Logitech Aurora Lineup: G705 Wireless Gaming Mouse Review

G705 Wireless Gaming Mouse Review

The Logitech G705 wireless mouse is simple and effective. Because of its compact size, it is ideal for players with small hands. We like that it has a unique look and works well, but at $99.99, it is still more expensive than many of its competitors, which are often more complete.

The Logitech G705 does not appear to be a gaming mouse at first glance, thanks to its compact size, rounded lines, and white color. But a closer look at its technical specs shows that it has everything: a 2.4 GHz Lightspeed wireless connection, 6 programmable buttons, an 85 gram featherweight, an 8200 DPI optical sensor, and, of course, RGB lighting. Can it really find a place in this increasingly competitive sector at a manufacturer price of $99.99? After ten days by his side, he responds. The mouse comes with a USB-C to USB-A cable for charging or wired use, a USB-A dongle for the 2.4 GHz connection, and a USB-C to USB-A adapter on the inside.


The Logitech G705, like the other Aurora peripherals, clearly relies on its design to appeal to gamers, and perhaps even more so, gamers! In addition to having very soft lines, the mouse is also very small, which means that even the smallest hands will be able to use it.

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The model is 105mm long, 68mm wide, and 39mm tall, making it one of the smallest in the industry. People with big hands may find it hard to use Logitech’s newest G. These dimensions also allow the mouse to have a relatively light weight of only 85 g.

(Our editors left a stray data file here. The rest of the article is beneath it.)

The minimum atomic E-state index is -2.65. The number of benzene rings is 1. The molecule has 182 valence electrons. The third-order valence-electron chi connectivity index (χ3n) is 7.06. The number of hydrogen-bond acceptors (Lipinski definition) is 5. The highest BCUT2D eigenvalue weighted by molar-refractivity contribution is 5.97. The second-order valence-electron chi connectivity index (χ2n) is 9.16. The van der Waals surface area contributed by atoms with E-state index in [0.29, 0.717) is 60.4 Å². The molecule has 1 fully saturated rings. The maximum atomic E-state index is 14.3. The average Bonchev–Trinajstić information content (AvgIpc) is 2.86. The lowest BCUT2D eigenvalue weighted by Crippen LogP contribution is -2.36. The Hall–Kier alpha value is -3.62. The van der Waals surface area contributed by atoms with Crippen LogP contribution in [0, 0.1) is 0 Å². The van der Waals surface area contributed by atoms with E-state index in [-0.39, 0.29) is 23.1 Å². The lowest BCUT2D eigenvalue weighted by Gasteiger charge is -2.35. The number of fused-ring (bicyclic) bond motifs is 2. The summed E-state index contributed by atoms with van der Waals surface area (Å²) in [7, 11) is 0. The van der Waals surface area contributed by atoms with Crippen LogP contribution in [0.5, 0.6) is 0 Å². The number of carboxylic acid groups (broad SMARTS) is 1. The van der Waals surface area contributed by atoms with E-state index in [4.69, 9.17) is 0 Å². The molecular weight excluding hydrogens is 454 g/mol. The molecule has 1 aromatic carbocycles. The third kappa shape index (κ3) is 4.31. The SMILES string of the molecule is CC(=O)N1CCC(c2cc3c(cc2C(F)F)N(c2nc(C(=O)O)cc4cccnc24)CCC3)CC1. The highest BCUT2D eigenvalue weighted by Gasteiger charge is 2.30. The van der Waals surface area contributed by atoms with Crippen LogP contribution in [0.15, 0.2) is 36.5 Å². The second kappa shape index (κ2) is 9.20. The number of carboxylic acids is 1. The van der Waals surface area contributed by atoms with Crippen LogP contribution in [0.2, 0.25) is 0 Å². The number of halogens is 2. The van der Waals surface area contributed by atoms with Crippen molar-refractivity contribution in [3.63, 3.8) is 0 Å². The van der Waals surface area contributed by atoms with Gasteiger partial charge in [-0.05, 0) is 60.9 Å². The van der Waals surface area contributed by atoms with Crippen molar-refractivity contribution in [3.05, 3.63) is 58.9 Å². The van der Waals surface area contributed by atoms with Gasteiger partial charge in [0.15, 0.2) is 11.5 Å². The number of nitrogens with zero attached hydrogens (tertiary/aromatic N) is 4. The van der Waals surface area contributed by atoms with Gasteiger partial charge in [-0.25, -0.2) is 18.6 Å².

So, while the G705 is not as light as its cousin, the Logitech G Pro X Superlight, or a Razer Viper V2 Pro, it still allows you to enjoy good maneuverability while limiting fatigue during the longest gaming sessions.

The mouse’s ergonomic shape and small size make a claw grip or fingertip grip the most natural way to hold it. Individual preferences will influence the level of comfort. Even though they are about the same size, we think the Razer Orochi V2 has a more secure and natural grip.

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The G705 is made of white plastic with a few frosted areas to make it look nice. Overall, the design is very good. It has a modern look and a small amount of customization in the form of an RGB lighting zone on the back. When the mouse is shaken in all directions, nothing moves, and the assembly does not crack.


In terms of controls, the G705 is straightforward, with only 6 programmable buttons. Despite a slight pre-travel on our copy, the M1 and M2 buttons are responsive. Nothing negative. However, the palettes of these two buttons can move quite far laterally, even overlapping. Although there is little chance of this happening in the middle of a game in practice, a little more space between the two buttons or a more secure fix would not have hurt.

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Between these two buttons is a small wheel with clear notches but a smooth coating, which we don’t like. A button on the back allows you to switch between DPI levels by default.

The last two buttons are on the left side of the mouse, as it is primarily designed for right-handed users. They are particularly compact, but remain easily accessible, and we appreciate their convincing touch activation. Two large PTFE pads on the mouse’s back ensure proper sliding on most surfaces. There is also a final button to switch between connection modes and a switch to turn the mouse on or off.


The tiny Logitech G705 lacks the brand’s HERO 25K optical sensor, unlike the G Pro X Superlight or the G303 Shroud Edition. We are limited to a model that can reach 8200 DPI, and the brand does not provide any additional information about its speed or acceleration limits.